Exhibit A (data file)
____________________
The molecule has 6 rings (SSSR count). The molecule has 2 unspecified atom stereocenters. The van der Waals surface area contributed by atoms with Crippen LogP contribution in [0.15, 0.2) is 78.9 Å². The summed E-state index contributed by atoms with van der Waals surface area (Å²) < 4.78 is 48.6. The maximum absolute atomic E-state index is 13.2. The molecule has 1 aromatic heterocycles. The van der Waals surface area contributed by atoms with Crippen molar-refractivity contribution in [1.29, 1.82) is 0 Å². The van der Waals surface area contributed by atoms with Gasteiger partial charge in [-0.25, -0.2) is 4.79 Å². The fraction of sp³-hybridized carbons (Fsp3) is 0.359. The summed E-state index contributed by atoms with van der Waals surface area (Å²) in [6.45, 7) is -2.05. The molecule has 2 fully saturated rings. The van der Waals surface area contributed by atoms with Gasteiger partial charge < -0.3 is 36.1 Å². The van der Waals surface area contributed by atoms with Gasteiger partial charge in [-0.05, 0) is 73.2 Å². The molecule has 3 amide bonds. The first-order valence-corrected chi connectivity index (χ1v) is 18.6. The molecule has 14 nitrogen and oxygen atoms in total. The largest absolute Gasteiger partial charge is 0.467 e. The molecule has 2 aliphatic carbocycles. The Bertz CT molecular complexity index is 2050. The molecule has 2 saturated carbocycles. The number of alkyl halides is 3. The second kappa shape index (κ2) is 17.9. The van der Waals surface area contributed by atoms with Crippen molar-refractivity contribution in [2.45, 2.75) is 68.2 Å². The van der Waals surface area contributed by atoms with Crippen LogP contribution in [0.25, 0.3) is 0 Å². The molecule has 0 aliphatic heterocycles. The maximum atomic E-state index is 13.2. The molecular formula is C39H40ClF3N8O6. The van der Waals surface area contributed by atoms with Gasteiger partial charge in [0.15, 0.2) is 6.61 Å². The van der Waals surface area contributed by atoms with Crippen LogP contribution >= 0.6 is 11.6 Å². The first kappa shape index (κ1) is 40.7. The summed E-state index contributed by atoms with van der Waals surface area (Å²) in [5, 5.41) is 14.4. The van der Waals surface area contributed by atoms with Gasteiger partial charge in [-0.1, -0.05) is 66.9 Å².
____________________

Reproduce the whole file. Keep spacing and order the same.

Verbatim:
The molecule has 6 rings (SSSR count). The molecule has 2 unspecified atom stereocenters. The van der Waals surface area contributed by atoms with Crippen LogP contribution in [0.15, 0.2) is 78.9 Å². The summed E-state index contributed by atoms with van der Waals surface area (Å²) < 4.78 is 48.6. The maximum absolute atomic E-state index is 13.2. The molecule has 1 aromatic heterocycles. The van der Waals surface area contributed by atoms with Crippen molar-refractivity contribution in [1.29, 1.82) is 0 Å². The van der Waals surface area contributed by atoms with Gasteiger partial charge in [-0.25, -0.2) is 4.79 Å². The fraction of sp³-hybridized carbons (Fsp3) is 0.359. The summed E-state index contributed by atoms with van der Waals surface area (Å²) in [6.45, 7) is -2.05. The molecule has 2 fully saturated rings. The van der Waals surface area contributed by atoms with Gasteiger partial charge < -0.3 is 36.1 Å². The van der Waals surface area contributed by atoms with Gasteiger partial charge in [-0.05, 0) is 73.2 Å². The molecule has 3 amide bonds. The first-order valence-corrected chi connectivity index (χ1v) is 18.6. The molecule has 14 nitrogen and oxygen atoms in total. The largest absolute Gasteiger partial charge is 0.467 e. The molecule has 2 aliphatic carbocycles. The Bertz CT molecular complexity index is 2050. The molecule has 2 saturated carbocycles. The number of alkyl halides is 3. The second kappa shape index (κ2) is 17.9. The van der Waals surface area contributed by atoms with Crippen molar-refractivity contribution in [2.45, 2.75) is 68.2 Å². The van der Waals surface area contributed by atoms with Crippen LogP contribution in [0.25, 0.3) is 0 Å². The molecule has 0 aliphatic heterocycles. The maximum atomic E-state index is 13.2. The molecular formula is C39H40ClF3N8O6. The van der Waals surface area contributed by atoms with Gasteiger partial charge in [0.15, 0.2) is 6.61 Å². The van der Waals surface area contributed by atoms with Crippen LogP contribution >= 0.6 is 11.6 Å². The first kappa shape index (κ1) is 40.7. The summed E-state index contributed by atoms with van der Waals surface area (Å²) in [5, 5.41) is 14.4. The van der Waals surface area contributed by atoms with Gasteiger partial charge in [-0.1, -0.05) is 66.9 Å².